• PREGNANCY and BREAST-FEEDING: If you become pregnant, contact your doctor. You will need to discuss the benefits and risks of using Zyvox while you are pregnant. It is not known if Zyvox is found in breast milk. If you are or will be breast-feeding while you use Zyvox, check with your doctor. Discuss any possible risks to your baby.

Possible side effects of Zyvox:

All medicines may cause side effects, but many people have no, or minor, side effects. Check with your doctor if any of these most COMMON side effects persist or become bothersome:

Bad taste in mouth; constipation; diarrhea; dizziness; headache; nausea; trouble sleeping; vomiting.

Seek medical attention right away if any of these SEVERE side effects occur:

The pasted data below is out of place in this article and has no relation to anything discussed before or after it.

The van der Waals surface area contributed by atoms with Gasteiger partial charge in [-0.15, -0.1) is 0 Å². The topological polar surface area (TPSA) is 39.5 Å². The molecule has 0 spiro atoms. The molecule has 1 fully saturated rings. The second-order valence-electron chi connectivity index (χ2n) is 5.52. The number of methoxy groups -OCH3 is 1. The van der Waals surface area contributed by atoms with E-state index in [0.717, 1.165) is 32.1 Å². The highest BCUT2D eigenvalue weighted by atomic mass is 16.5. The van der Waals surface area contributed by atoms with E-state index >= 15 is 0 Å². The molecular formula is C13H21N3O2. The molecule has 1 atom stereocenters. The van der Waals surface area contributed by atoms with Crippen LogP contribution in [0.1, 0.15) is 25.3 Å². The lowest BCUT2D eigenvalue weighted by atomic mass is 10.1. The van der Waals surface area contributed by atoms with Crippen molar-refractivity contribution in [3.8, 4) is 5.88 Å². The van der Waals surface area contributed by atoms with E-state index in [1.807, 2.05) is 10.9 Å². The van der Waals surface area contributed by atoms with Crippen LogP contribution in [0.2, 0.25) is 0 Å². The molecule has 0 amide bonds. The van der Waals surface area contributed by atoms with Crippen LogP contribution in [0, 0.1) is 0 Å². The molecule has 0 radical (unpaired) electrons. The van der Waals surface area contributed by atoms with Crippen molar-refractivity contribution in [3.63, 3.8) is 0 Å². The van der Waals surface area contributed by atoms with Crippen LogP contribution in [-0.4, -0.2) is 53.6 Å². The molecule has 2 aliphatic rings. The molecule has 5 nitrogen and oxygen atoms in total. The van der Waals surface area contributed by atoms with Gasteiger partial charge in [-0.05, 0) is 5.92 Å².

Severe allergic reactions (rash; hives; itching; difficulty breathing; tightness in the chest; swelling of the mouth, face, lips, or tongue; unusual hoarseness); agitation; bloody stools; bloody vomit; chills, sore throat, or fever; confusion; exaggerated reflexes; excitation; fast heartbeat; loss of coordination; mental or mood changes; muscle spasms; prolonged or repeated nausea or vomiting; red, swollen, peeling, or blistered skin; seizures; severe or continuing diarrhea; severe or persistent headache or dizziness; stomach pain/cramps; sweating; swelling of the hands or feet; tingling or numbness of the hands or feet; unusual bleeding or bruising; unusual tiredness or weakness; vaginal irritation or unusual discharge; vision changes (including decreased or blurred vision, changes in color vision, loss of vision); white patches in the mouth.